Review: Although he's still in his mid-20s, Portuguese producer Fautzi has already released on Soma, Figure and Pole Group. Now he brings his singular take on dance floor techno to Tsunami. Both "Illusion" and "Unheard" are heavy, relentless grooves, the former consisting of tense acidic pulses and quick-fire percussion, the latter revolving around distorted kicks and militaristic snares that are shot off like machine-gun volleys from a sniper's nest. Fautzi reveals his softer side on "Bound", where eerie textures are married to rolling, dubby bass. However, this release is primarily concerned with the harder end of techno; this is also evident on the Christian Wunsch reshape of "Bound", where broken beats are shot like grenade shrapnel over the original track's dub textures.
Review: Lewis Fautzi continues his long relationship with Soma on State Of Pressure. This is an expertly crafted big room techno release; the title track centres on a pounding drum pattern, with phased filters and a one-note riff a constant throughout the arrangement. "Epidemic of Wellness" opts for a slightly more nuanced sound, as a dense, tribal rhythm provides the basis for repetitive stabs and soaring, filtered riffs. Soma has also tapped two emerging producers as remixers: N?rbak turns the title track into a more linear, streamlined rhythm, while Temudo's version of "Wellness" focuses on a frazzled electro bass and busy, nagging percussion.
Review: Fautzi puts out his third EP in as many years on Soma - and the title track is a reminder as to why he has become a regular on Slam's label. Echoing the austere, steely minimalism of Space DJz output for Soma during the 90s, it's a robust, steely affair that resounds to menacing riffs and superb percussive builds before returning to its banging path. "Ionic Bonding" is a more contemporary sounding track, with drones rising over tough drum patterns, while on "Absolute Zero" the Portuguese producer flirts with the tunnelling, hypnotic sound of Mike Parker and even Sandwell District. "Covalent Bond' is in a similar vein, but this time Fautzi ups the pace, puts his head down and aims for dance floor abandon.
Review: Mind is Fautzi's third album and follows two long players for Soma as well as a brace of EPs on Figure, Warm Up and Pole. It's a mysterious, textured affair that begins with the ambient noise of "Psychopath" before moving into the eerie sound scape menace of "Entering". The Portuguese producer then shifts his attention towards the dance floor - "Subconscious" is a stripped back, minimal groove laden down with eerie soundscapes, while on "Defracted" and "Rentless", he veers down a tunnelling, acid soaked path, like a murky, visceral version of Sandwell District. "Seasick" is darker and more droning, led by a Mike Parker-style bass, but no matter what style he tuns his hand to, Mind demonstrates that Fautzi is a master.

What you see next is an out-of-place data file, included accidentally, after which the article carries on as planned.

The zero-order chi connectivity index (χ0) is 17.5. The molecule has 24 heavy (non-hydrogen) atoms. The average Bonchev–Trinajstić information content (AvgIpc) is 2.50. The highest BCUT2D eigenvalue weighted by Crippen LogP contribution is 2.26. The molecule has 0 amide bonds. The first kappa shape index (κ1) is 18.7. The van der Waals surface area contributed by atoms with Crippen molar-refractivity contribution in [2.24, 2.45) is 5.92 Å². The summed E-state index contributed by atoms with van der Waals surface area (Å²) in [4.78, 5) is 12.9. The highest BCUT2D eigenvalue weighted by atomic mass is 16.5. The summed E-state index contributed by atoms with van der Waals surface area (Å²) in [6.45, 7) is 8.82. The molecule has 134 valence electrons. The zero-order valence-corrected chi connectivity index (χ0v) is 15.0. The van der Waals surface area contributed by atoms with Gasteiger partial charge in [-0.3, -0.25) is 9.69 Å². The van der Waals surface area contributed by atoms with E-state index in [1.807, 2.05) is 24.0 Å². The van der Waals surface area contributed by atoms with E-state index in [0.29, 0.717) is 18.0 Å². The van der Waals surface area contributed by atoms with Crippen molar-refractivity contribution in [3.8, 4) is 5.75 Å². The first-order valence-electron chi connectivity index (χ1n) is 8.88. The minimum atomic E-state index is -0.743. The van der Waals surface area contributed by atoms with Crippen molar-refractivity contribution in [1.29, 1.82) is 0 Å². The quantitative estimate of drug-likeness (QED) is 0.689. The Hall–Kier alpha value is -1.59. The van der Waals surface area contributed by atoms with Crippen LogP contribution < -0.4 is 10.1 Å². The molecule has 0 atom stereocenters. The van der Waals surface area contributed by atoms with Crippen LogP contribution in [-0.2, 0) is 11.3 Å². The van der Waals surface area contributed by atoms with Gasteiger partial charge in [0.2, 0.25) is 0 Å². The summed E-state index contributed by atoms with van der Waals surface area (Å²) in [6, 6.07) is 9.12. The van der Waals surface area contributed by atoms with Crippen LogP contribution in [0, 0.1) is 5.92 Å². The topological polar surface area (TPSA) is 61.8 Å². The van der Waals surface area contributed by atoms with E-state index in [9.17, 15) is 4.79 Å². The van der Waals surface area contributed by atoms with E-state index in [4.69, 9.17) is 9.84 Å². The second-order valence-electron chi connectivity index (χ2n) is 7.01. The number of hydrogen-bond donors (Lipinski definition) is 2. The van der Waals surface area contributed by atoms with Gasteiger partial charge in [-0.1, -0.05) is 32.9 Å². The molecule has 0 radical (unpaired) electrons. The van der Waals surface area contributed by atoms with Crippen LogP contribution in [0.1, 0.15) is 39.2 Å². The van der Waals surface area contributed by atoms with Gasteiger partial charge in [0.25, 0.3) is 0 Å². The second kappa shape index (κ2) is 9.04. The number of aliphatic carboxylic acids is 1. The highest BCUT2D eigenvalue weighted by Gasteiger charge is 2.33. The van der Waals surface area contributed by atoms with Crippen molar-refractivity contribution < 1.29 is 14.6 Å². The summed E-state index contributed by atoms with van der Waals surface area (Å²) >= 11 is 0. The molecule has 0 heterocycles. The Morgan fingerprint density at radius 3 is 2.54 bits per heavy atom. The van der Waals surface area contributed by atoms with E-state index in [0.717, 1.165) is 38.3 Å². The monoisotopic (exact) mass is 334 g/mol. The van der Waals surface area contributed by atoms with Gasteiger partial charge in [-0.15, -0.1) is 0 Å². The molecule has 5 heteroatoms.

Review: Slam's label goes down the purist techno route for its latest release. The title track is a trip into Sleeparchive and Mills territory, featuring tough, relentless rhythms and insistent underground pulses and bleeps vying for the listener's attention. Scottish producer Deepbass aka Darren Roberts provides a more subtle version of "Range", but doesn't detract from its dance floor impact, as churning filters and blustering chord sequences unfold over a rickety, percussive arrangement. Futzi's own "Astronauts" is in a similar vein to the Deepbass remix. Based on powerful filters and a rolling groove, it is less direct than "Range", but still packs a powerful punch.
Review: Danny Tenaglia is a stone cold legend, but his profile has waned significantly over recent years. Given that it's 25 years since the release of his first production, this first contribution to the Balance series - is well timed. Pleasingly, it seems Tengalia still "has it it". Throughout the collection, the veteran NYC DJ maintains a fearsome energy level, mixing things up via a track list that spans chunky tech-house, darkroom tribal, heavily percussive fare (see Michel Cleis' dub of Basement Jaxx's "Mermaid of Salinas") and intelligent techno revivalism (Dax J's brilliant "Dreamscape" and Ho's "Deletion 3"). It is, of course, an impeccable selection, as you'd expect from a man with Tengalia's undoubted pedigree.
Review: Oscar Mulero's other label celebrates its fifth anniversary with this mammoth compendium. For fans of the Spanish imprint's club techno there is no shortage of material to get excited about; the Lewis Fautzi remix of Exium's "Nucleoid" is a hypnotic groove par excellence, its confluence of acid and droning pulses arcing to a tantalising climax, while Christian Wunsch and Exium once again represent the tough industrial and dub-meets-noise sound of the label on "Emission Lines" and "Biolag" respectively. However, there is also a more musical, reflective side to Poelgroup's sound. In this regard, 5 Years delivers most impressively with the chilling strings of the Architectural project from Reeko as well as the Spanish producer's cinematic, break beat-led reshape of Jonas Kopp's "M31".